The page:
So, from the Raptors’ point of view, it makes it more certain than not that the team that takes the floor for rookie head coach Darko Rajakovic will emerge from the roster that takes the floor for the first day of training camp in Burnaby, B.C. on Tuesday.
Our regular pre-season programming can resume as planned.
And guess what, this team still has some questions.
Will Scottie Barnes emerge as a star in his third year, the kind of player that justifies him being a player the Raptors refused to include in hypothetical deals for Kevin Durant and Lillard in consecutive summers?
Will the Raptors be able to retain O.G. Anunoby in free agency next summer? One of the reasons he figured prominently in the trade speculation regarding Lillard is that it’s widely presumed that what the Raptors can offer him in a contract extension – about $117 million over four years – will be dwarfed by what he can get in free agency. If the Raptors do have to pay Anunoby something significantly more, will they also be able to afford to have Pascal Siakam on a max deal (his extension would be in the range of $200 million over four years) and Barnes on a max extension on his rookie deal?
It’s a lot of money that could be tied up in a trio that doesn’t have a track record of post-season success.
And now that the Lillard noise has settled down, attention can be turned to Siakam, the Raptors’ best-returning player and one who seemed destined to be traded in the summer, with Atlanta as perhaps the most likely destination.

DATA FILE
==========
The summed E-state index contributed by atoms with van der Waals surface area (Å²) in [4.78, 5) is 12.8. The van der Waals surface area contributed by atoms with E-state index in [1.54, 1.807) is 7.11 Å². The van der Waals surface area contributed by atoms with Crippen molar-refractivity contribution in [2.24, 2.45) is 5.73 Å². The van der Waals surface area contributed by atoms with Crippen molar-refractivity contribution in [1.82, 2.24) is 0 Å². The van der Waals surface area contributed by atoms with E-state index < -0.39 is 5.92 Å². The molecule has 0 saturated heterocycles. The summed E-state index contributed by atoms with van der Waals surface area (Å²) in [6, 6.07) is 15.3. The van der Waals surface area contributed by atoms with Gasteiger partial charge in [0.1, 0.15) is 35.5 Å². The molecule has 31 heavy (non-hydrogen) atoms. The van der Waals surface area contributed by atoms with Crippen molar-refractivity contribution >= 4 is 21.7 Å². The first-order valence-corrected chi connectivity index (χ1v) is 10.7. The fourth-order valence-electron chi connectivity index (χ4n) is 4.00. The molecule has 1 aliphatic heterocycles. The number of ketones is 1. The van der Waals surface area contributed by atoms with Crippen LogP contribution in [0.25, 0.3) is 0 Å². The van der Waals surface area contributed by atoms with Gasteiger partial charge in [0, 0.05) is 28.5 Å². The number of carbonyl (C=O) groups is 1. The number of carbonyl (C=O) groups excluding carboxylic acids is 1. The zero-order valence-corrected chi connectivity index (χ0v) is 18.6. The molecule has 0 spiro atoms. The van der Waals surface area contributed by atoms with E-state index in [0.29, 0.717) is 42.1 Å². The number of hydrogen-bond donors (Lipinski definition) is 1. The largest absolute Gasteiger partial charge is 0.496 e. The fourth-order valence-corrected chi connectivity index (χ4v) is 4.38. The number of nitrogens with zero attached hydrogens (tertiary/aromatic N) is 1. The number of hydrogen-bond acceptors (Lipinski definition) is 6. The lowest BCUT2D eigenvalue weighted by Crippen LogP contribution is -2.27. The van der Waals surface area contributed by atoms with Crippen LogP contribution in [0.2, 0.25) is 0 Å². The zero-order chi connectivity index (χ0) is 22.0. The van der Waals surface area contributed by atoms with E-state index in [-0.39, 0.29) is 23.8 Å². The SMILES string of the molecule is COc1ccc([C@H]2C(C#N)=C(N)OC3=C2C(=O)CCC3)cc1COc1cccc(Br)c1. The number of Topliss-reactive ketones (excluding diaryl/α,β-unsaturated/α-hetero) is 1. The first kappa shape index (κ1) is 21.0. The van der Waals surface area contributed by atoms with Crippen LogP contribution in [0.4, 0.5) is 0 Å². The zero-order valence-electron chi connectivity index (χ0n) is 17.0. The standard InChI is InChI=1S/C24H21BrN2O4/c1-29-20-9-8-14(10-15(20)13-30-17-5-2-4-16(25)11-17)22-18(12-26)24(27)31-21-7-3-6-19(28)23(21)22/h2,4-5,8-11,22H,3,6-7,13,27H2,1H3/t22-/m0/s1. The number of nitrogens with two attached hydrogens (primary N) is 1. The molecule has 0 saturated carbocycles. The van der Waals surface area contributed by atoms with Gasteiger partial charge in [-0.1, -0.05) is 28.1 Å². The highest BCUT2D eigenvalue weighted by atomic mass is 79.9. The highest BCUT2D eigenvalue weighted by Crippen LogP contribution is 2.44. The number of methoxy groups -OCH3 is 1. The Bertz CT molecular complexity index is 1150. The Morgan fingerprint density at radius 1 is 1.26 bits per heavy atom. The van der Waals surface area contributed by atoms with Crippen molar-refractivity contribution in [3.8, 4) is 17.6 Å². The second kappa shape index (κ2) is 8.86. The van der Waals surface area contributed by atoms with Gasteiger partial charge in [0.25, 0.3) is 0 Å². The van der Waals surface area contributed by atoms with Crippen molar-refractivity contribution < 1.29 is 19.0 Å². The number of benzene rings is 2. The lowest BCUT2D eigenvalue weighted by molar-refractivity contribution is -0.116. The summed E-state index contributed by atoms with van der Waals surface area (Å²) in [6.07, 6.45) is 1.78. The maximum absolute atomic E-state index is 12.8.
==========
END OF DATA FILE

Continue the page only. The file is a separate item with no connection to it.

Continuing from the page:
That talk eventually cooled, but the level of commitment Toronto has to the two-time all-NBA player is still uncertain. There have been no talks on a contract extension, per sources, with the team seemingly taking a wait-and-see approach to get a sense of how the existing pieces – Siakam primary among them – fit within whatever offensive system Rajakovic chooses to employ.
There are plenty of questions around this team, as the Raptors are, after all, a team that has been in the draft lottery, lost in the first round of the playoffs and then in the first round of the play-in tournament over the past three seasons.
The year before that they had the second-best regular season record in the NBA and the year before that a championship.
There have been a lot of changes in a short period of time, but exactly what it all adds up to remains a pressing concern.
They’re not in the process of accumulating as many future assets as possible in the form of draft picks and young prospects, or they don’t seem to want to be, based on the team’s decision to trade a first-round pick for veteran centre Jakob Poeltl at the trade deadline last year and its pursuit of Lillard.
And the Raptors are not a team that, as constructed, projects as a contender.
Is the plan to grow and be patient? Is it to wait until the next superstar becomes available and try and get them on the cheap again?
Those are questions we can’t answer for now. But with the Lillard saga resolved the Raptors still have plenty of questions as they head into an uncertain future.